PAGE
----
A Veteran from Bedford will be attending the unveiling of the new Bomber Command Memorial in London, United Kingdom on June 28.
Minister of Veterans Affairs Steven Blaney is leading a delegation of 40 Second World War Veterans who served in Bomber Command for the unveiling by Her Majesty Queen Elizabeth II. Included in this group are Bomber Command Veterans Malcolm MacConnell from Dartmouth and Donald Bishop from Bedford.
The group departs Ottawa June 26. The Veterans being honoured with the creation of this new memorial were young heroes when the Second World War ended 67 years ago. Today, many of them are in their nineties.
Photos and additional information will be available at www.veterans.gc.ca/eng/feature/bomber_command.
The Honourable Steven Blaney, Canadian Minister of Veterans Affairs, has announced the Government of Canada’s contribution of $100,000 toward the creation of a new Bomber Command Memorial in London, United Kingdom.
The memorial, to be unveiled in London’s Green Park in June, will honour all members of the Bomber Command from Allied countries and those who made the ultimate sacrifice.
“It is our sacred duty to remember and honour the brave men and women who served our country so selflessly. Our Government is proud to support the Bomber Command Memorial which will help us remember the important contributions of our Veterans,” said Minister Blaney. “Once completed, the Bomber Command Memorial will serve as a permanent reminder of the sacrifices made by the brave men and women who served our country during the Second World War.”
“Our Government is proud to honour our Veterans who fought for peace, freedom and democracy around the world, and today we salute the 50,000 Canadian service men and women who served in Bomber Command operations during the Second World War,” said Mr. Hawn. “Let us remember in particular the more than 10,000 Canadians who paid the ultimate price in defending the skies over Europe.”
Minister Blaney also announced that the Government of Canada will support Bomber Command Veterans in travelling to London for the official unveiling of the Bomber Command Memorial in June of this year. While in London for the unveiling, these Canadian Veterans will reunite with their comrades from Australia, New Zealand and the United Kingdom. Veterans Affairs Canada will help offset costs related to accommodations and ground transportation, while the Department of National Defence will provide for air travel.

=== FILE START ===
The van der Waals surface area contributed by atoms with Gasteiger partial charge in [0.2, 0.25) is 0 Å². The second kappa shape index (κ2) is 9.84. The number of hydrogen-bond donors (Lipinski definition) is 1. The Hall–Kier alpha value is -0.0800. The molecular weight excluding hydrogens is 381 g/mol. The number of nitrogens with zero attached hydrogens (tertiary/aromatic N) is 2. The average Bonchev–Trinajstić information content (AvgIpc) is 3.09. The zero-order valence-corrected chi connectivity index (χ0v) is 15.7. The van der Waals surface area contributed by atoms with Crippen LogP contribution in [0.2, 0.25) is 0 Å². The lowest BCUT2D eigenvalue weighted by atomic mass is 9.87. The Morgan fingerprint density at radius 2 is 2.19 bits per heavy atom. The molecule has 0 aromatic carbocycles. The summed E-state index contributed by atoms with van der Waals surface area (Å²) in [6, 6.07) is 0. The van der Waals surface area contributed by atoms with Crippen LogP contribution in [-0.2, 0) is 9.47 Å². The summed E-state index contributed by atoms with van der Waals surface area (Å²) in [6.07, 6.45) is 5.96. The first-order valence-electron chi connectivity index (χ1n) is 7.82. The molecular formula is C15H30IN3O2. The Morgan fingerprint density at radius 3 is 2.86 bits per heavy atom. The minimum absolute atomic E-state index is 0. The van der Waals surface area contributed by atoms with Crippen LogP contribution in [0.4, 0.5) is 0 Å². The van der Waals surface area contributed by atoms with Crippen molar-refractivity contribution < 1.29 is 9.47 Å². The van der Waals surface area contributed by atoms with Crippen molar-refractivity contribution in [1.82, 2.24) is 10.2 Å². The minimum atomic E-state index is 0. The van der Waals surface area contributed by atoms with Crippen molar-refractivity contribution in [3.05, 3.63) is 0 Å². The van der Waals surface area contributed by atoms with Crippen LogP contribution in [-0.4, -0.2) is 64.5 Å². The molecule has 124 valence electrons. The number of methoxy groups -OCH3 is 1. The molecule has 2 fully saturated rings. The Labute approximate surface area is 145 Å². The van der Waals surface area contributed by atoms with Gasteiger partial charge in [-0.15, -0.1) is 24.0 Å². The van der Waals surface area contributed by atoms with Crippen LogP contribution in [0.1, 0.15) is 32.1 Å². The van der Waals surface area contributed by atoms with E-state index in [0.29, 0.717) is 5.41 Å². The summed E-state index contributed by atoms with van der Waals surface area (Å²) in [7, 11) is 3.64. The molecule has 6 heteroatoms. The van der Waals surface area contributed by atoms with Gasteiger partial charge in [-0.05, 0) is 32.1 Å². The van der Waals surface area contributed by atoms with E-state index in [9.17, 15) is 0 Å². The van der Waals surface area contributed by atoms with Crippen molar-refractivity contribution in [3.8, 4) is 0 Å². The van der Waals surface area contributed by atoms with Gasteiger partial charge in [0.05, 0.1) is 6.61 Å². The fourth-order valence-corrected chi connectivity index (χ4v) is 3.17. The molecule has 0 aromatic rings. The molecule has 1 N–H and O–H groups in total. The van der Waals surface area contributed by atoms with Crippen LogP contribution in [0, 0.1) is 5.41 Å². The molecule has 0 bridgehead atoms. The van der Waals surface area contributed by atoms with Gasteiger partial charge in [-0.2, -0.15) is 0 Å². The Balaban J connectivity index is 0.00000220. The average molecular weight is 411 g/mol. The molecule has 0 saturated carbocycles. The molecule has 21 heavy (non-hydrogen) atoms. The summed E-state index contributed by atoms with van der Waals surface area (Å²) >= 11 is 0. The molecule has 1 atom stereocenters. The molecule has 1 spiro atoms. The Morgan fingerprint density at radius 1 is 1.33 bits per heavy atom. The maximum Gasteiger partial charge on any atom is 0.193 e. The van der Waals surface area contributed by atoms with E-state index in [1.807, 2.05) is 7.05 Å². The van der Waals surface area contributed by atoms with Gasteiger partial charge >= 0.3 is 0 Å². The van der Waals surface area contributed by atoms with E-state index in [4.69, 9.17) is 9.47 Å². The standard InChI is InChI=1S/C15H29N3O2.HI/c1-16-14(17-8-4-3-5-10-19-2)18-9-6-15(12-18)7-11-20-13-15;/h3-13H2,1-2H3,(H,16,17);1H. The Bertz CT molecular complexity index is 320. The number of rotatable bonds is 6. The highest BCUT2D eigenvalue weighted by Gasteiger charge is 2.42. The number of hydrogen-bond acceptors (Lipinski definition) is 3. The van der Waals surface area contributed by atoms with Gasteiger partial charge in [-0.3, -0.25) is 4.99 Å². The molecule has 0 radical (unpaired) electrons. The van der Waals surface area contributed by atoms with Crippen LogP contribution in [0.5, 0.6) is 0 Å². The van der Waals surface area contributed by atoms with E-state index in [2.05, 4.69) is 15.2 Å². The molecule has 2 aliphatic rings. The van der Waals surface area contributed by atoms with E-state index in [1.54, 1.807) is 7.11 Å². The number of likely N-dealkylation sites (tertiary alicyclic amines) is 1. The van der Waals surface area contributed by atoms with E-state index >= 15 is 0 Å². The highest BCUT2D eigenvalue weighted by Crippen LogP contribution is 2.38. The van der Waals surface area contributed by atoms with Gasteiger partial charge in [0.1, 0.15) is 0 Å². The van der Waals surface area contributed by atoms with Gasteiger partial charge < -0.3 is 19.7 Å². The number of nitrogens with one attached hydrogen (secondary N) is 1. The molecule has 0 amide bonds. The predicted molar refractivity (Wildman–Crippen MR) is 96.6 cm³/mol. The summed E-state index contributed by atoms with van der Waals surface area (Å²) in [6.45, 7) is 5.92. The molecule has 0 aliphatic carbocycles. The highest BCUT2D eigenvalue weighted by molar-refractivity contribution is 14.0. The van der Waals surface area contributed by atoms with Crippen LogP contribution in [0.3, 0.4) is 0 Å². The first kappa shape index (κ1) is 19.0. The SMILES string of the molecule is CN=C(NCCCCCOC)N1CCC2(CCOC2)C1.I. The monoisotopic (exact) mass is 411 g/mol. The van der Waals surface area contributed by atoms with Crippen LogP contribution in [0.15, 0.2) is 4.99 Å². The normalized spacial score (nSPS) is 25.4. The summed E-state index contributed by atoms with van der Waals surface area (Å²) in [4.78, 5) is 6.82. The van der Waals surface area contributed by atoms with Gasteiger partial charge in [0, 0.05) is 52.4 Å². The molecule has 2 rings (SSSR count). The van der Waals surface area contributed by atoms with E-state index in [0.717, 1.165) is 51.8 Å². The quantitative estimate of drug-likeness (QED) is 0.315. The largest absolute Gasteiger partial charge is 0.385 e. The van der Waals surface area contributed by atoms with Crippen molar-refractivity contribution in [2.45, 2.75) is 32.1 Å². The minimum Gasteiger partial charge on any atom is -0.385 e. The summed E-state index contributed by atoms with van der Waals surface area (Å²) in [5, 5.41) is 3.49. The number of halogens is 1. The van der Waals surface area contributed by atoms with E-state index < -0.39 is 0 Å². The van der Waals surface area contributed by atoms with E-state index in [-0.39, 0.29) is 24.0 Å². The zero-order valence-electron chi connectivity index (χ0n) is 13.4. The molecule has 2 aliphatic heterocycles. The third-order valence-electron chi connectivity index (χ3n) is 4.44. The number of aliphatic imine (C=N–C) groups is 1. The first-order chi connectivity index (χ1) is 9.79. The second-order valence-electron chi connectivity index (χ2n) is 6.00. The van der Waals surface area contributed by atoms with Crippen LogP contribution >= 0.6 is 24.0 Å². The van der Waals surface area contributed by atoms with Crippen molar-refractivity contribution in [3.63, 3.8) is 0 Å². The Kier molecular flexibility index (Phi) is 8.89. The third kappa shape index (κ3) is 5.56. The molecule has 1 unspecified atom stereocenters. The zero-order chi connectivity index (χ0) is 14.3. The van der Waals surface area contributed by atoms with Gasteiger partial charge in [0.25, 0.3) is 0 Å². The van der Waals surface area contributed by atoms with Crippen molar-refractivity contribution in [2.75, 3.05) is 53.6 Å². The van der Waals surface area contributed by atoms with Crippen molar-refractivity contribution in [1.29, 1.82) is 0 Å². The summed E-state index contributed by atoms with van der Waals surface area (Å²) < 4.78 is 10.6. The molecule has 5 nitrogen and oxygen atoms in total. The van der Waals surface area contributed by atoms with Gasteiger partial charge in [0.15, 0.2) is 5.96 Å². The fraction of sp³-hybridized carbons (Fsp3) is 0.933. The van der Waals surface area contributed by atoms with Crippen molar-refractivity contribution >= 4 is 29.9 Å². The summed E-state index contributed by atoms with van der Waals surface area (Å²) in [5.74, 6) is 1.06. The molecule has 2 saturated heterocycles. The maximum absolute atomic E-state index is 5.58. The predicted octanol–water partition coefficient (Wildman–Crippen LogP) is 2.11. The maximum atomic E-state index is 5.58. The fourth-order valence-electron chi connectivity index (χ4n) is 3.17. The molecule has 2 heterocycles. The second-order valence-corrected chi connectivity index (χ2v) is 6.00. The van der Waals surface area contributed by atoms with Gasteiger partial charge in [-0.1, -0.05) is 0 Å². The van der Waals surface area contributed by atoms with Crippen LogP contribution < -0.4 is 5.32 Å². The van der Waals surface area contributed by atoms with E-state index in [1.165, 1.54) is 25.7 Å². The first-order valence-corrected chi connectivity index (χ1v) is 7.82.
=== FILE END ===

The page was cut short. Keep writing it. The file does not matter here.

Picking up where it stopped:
“The Department of National Defence and the Canadian Forces are dedicated to honouring the 55,573 fallen British and Allied forces of the Bomber Command,” said the Honourable Peter MacKay, Minister of National Defence. “This new Bomber Command Memorial will serve as a tangible and long-lasting tribute to the service, courage and ultimate sacrifice of those who served so valiantly during the Se cond World War.”
The Bomber Command Memorial in London’s Green Park will honour the 55,573 men of Bomber Command who lost their lives in the Second World War. Bomber Command personnel suffered a death rate of no less than 44 percent. Of the approximately 125,000 who served, almost 10,000 became prisoners of war. Canada’s commitment to Bomber Command was 15 squadrons, with the No. 6 (RCAF) Group flying more than 40,000 missions.
“This is a unique gesture from the Canadian government and I thank Minister Steven Blaney for both the financial contribution to the Memorial and the support being offered by the Department of Veterans Affairs to Canadian veterans in June,” said Malcolm White, Chairman, Bomber Command Association. “That Minister Blaney is here in London to make this announcement demonstrates the significance of the Bomber Command Memorial to Canada. I personally want to thank Canada for the sacrifice of your brave airmen who served in Bomber Command; we remember them now and for ever.”
During the Second World War, while the Royal Air Force Fighter Command defended the United Kingdom against aerial attacks, it was the role of Bomber Command to attack the enemy’s military strength by bombing key targets in an attempt to weaken its military and industrial capabilities.
For more information on Canada’s role in Bomber Command and the Second World War, visit veterans.gc.ca.